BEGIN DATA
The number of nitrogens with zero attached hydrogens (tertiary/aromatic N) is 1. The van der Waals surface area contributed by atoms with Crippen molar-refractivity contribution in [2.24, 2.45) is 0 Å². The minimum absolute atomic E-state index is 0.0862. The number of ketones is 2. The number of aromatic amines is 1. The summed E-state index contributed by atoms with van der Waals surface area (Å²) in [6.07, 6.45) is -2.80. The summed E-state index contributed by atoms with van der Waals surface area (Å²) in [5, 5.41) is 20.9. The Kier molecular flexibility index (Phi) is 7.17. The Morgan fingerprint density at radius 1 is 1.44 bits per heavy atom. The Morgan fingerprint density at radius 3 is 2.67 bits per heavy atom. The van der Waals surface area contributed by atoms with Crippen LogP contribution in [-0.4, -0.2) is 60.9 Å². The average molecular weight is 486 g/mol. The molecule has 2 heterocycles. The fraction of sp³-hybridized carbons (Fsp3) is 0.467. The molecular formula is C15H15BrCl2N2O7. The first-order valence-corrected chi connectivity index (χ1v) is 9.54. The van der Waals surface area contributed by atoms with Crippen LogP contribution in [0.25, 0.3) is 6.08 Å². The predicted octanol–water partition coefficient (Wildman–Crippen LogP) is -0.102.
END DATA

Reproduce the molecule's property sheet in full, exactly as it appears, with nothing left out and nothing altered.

The number of nitrogens with zero attached hydrogens (tertiary/aromatic N) is 1. The van der Waals surface area contributed by atoms with Crippen molar-refractivity contribution in [2.24, 2.45) is 0 Å². The minimum absolute atomic E-state index is 0.0862. The number of ketones is 2. The number of aromatic amines is 1. The summed E-state index contributed by atoms with van der Waals surface area (Å²) in [6.07, 6.45) is -2.80. The summed E-state index contributed by atoms with van der Waals surface area (Å²) in [5, 5.41) is 20.9. The Kier molecular flexibility index (Phi) is 7.17. The Morgan fingerprint density at radius 1 is 1.44 bits per heavy atom. The Morgan fingerprint density at radius 3 is 2.67 bits per heavy atom. The van der Waals surface area contributed by atoms with Crippen LogP contribution in [-0.4, -0.2) is 60.9 Å². The average molecular weight is 486 g/mol. The molecule has 2 heterocycles. The fraction of sp³-hybridized carbons (Fsp3) is 0.467. The molecular formula is C15H15BrCl2N2O7. The first-order valence-corrected chi connectivity index (χ1v) is 9.54. The van der Waals surface area contributed by atoms with Crippen LogP contribution in [0.25, 0.3) is 6.08 Å². The predicted octanol–water partition coefficient (Wildman–Crippen LogP) is -0.102.